SCRABBLE

Learn your five-letter anagrams


Published: Thursday, January 15, 2004 at 6:01 a.m.
Last Modified: Wednesday, January 14, 2004 at 10:44 p.m.
There is a place on the board for a five-letter word with the triple-letter bonus open on the third letter. Your rack has the tiles AEGKRST.
What is the best word to play? Stumped? You wouldn't be if you knew how to anagram five letters.
While many players fall in love with bingos and their 50-point bonuses for playing all seven tiles on their rack, the majority of plays are of five letters or fewer.
The scenario that I offered above is a typical situation that most players face several times in a match. There are good plays, RAKES or RAGES, and there are better plays, ASKER, ESKAR or SAKER and then there is the best play: TAKER.
What's the difference? Each one places your higher-point tile on the bonus space, but only TAKER does so while keeping the premium S tile on your rack.
The word TAKER also takes an S on the end, so you may be able to use that word to hook onto, thus creating two words in a later play.
All of these possibilities are available based on your ability to anagram. The rack above offers seven more simple words that are commonly used, STARE, TARES, RATES, STAKE, STEAK, STAGE and GATES.
The ability to anagram enables players to get rid of duplicate letters or to leave the tiles that are most likely to yield a bingo on their rack. Of all the words that I anagrammed above, only one is unfamiliar, ESKAR, which is a narrow ridge of gravel or sand.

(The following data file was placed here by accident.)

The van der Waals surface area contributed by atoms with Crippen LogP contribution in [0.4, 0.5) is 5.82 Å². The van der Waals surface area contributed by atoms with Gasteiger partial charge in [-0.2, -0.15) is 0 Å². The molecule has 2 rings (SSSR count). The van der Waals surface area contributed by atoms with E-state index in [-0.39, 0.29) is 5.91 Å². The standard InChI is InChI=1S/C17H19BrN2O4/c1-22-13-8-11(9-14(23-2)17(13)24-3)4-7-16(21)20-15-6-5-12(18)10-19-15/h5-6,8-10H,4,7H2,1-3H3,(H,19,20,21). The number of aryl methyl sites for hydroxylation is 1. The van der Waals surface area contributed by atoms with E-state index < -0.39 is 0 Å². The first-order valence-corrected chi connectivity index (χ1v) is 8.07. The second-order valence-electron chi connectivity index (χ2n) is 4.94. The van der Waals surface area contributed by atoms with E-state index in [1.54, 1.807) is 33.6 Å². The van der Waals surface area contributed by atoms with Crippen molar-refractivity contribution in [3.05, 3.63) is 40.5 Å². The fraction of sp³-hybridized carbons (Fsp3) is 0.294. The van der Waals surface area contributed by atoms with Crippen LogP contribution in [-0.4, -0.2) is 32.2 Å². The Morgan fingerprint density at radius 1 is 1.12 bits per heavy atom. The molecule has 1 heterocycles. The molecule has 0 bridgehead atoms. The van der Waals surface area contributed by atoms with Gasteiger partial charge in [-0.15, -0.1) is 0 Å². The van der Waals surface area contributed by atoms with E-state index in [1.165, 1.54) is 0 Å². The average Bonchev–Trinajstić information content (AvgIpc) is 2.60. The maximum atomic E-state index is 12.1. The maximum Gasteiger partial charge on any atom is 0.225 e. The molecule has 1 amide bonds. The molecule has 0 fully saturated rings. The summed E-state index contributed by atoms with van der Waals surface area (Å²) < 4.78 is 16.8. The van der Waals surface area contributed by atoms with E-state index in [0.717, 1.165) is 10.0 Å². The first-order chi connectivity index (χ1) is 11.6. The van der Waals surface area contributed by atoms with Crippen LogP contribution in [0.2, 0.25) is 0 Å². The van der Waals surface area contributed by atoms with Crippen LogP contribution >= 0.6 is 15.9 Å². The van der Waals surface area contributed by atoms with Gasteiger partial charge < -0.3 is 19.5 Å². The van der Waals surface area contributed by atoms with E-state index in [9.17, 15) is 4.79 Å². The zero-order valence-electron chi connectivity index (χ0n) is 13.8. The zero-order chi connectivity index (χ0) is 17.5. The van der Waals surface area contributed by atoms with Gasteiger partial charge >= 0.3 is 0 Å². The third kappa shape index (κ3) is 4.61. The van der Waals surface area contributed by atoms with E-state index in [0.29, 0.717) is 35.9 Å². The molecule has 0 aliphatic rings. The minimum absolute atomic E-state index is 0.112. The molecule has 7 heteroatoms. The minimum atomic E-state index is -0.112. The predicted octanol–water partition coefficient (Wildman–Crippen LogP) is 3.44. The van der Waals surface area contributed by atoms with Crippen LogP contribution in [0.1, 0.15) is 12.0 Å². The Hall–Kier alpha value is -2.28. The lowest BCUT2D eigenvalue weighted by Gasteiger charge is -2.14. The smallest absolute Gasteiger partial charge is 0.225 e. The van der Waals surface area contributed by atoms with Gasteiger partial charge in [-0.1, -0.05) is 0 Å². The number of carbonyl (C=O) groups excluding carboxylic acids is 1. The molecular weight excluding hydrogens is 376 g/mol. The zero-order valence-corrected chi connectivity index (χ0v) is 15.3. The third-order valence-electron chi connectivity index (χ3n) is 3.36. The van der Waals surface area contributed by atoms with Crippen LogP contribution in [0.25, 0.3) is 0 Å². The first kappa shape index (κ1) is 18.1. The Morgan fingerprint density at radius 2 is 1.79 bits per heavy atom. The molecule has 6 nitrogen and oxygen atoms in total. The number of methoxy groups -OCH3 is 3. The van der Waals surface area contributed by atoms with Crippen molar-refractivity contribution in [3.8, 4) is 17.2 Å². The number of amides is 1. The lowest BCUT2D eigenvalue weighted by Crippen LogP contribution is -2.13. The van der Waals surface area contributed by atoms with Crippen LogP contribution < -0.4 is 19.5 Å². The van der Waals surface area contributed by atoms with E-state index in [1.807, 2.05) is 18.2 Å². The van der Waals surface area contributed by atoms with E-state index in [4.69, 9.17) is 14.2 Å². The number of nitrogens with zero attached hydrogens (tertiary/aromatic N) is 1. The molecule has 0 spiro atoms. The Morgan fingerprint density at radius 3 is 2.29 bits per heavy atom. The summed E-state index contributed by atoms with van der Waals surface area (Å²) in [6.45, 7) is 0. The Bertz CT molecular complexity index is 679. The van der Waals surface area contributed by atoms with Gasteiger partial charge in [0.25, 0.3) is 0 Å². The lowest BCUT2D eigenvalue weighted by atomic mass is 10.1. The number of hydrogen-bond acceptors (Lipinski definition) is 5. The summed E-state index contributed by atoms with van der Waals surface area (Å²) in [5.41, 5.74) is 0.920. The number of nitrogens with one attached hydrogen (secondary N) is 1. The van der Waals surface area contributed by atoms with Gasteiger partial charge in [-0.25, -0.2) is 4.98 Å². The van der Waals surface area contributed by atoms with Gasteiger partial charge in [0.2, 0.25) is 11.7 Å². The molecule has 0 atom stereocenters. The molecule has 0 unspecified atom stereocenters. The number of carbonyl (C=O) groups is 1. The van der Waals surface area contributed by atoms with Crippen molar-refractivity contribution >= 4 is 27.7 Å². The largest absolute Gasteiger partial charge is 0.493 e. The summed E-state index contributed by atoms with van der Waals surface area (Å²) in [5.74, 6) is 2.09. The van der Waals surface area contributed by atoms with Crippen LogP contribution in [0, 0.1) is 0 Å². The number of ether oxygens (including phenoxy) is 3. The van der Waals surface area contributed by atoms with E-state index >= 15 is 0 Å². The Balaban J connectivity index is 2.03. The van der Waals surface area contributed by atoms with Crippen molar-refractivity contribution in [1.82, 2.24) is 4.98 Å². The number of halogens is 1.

How do you get better at five-letter anagrams? Start with words you already know. Take seven tiles out of the bag and create as many words as you can. Start with two-letter words and work your way up to possible bingos.
What you should be looking for is patterns. The words will present themselves once you see the patterns. Is there an ING, or is there a RE, or is there an OUT. These word parts will present patterns that make it easier to find words with the remaining tiles.
This should be a short exercise. As you anagram through the letters on your rack, you will start to learn certain words that seem to always be on your rack.
In fact, looking at the distribution of tiles that are drawn randomly is what gave experts the base SATINE as the most common base to create a bingo. SEAT is the most common four-letter base to create a bingo.
The more you anagram, the more familiar you will be with these letters. You will be more likely to play the tiles that do not go well with the above bases in the hope of finding letters that easily create bingos.
Remember, the bingo is the Holy Grail of Scrabble. All players should spend time with each play in an attempt to find them. Just don't forget the five-letter word
Odds are you will play these words most in a game. The more variations of these five-letter words you know, the better chance you have of scoring the most possible points on each play.

Gainesville club

Larry Brincefield, 3-0, 448; Laura Thomley, 2-1, 385; Irene Van Sise, 2-1, 353; Cathy O'Sickey, 2-1, 349; Geeke Lossing, 2-1, 342; Chris Medved, 2-1, 342; Ellen Blottman, 2-1, 321.
High series, Brincefield, 1,345; high game, Brincefield, 490; high play, Van Sise, 86 (jesters).
The Gainesville Scrabble club meets Mondays at 6:30 p.m. at the VFW at 1150 NE Waldo Road..

Lake Area club

Marie Gier, 3-0, 359; Geeke Lossing, 2-1, 345; Ellen Blottman, 2-1, 341; Van Sise, 2-1, 332.
High series, Gier, 1,077; high game, Gier, 411; high play, Lossing, 83 (loafers).
The Lake Area club meets at the Melrose Public Library Tuesdays at 1 p.m.

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